The ADATS is no longer in production or service, and is no longer offered for sale.
M113A2 chassis: Primary demonstration platform for the ADATS, based on an M113A2 Gavin chassis. Used only by Canada; no longer in service.
MIM-146A: Variant developed by Lockheed Martin for the US Army. Did not enter service.
DMTM-146A: Inert version of the MIM-146A, used for training and display purposes. Did not enter service.
Panther: Leopard 1 chassis outfitted with a high-elevation launcher for various missile systems, one of which was to be the ADATS. Did not enter service.
M1 AGDS: Proposed air defense vehicle with an M1 Abrams chassis, twin 35 mm cannons, and ADATS missiles. Did not enter development.
LAV III MMEV: LAV III based ADATS air defense vehicle. Did not enter service.
Stationary launcher: Relocatable ground-based launcher, usually operated by remote control. Used only by Thailand; no longer in service.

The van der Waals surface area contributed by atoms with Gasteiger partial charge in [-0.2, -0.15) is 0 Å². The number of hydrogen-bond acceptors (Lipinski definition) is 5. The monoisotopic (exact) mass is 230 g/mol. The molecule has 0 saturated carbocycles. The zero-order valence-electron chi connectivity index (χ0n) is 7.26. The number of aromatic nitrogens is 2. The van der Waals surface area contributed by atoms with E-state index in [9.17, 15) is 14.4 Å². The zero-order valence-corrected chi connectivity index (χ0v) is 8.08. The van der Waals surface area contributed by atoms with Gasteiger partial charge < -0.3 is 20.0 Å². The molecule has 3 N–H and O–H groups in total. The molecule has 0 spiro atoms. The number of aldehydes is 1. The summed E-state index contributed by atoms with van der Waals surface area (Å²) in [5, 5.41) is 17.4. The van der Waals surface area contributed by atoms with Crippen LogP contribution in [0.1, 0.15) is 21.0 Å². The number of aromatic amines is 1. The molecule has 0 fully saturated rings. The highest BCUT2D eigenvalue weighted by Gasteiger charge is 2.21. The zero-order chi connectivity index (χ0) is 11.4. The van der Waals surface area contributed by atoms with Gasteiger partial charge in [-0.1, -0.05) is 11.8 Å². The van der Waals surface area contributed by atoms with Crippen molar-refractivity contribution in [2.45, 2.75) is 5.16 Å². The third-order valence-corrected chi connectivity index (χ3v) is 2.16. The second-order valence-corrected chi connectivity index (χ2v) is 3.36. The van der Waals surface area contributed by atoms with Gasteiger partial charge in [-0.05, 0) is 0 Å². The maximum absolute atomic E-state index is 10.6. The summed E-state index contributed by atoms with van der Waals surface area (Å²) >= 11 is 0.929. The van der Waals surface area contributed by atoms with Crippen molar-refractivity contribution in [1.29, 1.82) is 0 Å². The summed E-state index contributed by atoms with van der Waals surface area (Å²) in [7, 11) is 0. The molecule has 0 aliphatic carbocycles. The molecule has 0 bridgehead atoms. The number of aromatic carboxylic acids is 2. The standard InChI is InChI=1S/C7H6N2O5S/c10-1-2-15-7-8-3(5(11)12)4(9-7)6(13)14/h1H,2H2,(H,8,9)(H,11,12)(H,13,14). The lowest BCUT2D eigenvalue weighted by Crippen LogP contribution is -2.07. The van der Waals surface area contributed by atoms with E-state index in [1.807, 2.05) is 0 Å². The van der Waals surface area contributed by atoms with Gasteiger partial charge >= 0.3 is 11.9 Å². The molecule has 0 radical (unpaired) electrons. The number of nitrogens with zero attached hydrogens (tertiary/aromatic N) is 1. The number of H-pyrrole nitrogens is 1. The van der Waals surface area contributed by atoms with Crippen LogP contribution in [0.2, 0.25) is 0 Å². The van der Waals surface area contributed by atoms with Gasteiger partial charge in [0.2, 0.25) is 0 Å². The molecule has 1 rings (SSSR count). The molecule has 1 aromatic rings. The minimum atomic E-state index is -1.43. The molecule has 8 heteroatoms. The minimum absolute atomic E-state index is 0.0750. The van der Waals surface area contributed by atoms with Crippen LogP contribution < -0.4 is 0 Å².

The ADATS has been demonstrated on several additional chassis`, including the LAV I, M3 Bradley CFV, LAV-300, the MOWAG Shark, and the FLVS (the chassis used for the M270 MLRS). None of these ADATS vehicles entered service.
Data for an M113A2 chassis with an ADATS launcher
Entered service 1989
Crew 3 men
Dimensions and weight
Weight 15.8 t
Length 4.86 m
Width 2.69 m
Height (in combat order) 3.8 m
Missile length 2.05 m
Missile diameter 0.15 m
Missile weight 51 kg
Warhead weight 12.5 kg
Warhead type HEAT / FRAG
Guidance Semi-active laser guidance
Range of fire 10 km
Altitude of fire 7 km
Number of missiles 8
Engine Detroit Diesel 6V53 diesel
Engine power 212 hp
Maximum road speed 58 km/h
Range 400 km
Side slope 30%
Vertical step 0.6 m
Trench 1.7 m
The Source: http://www.military-today.com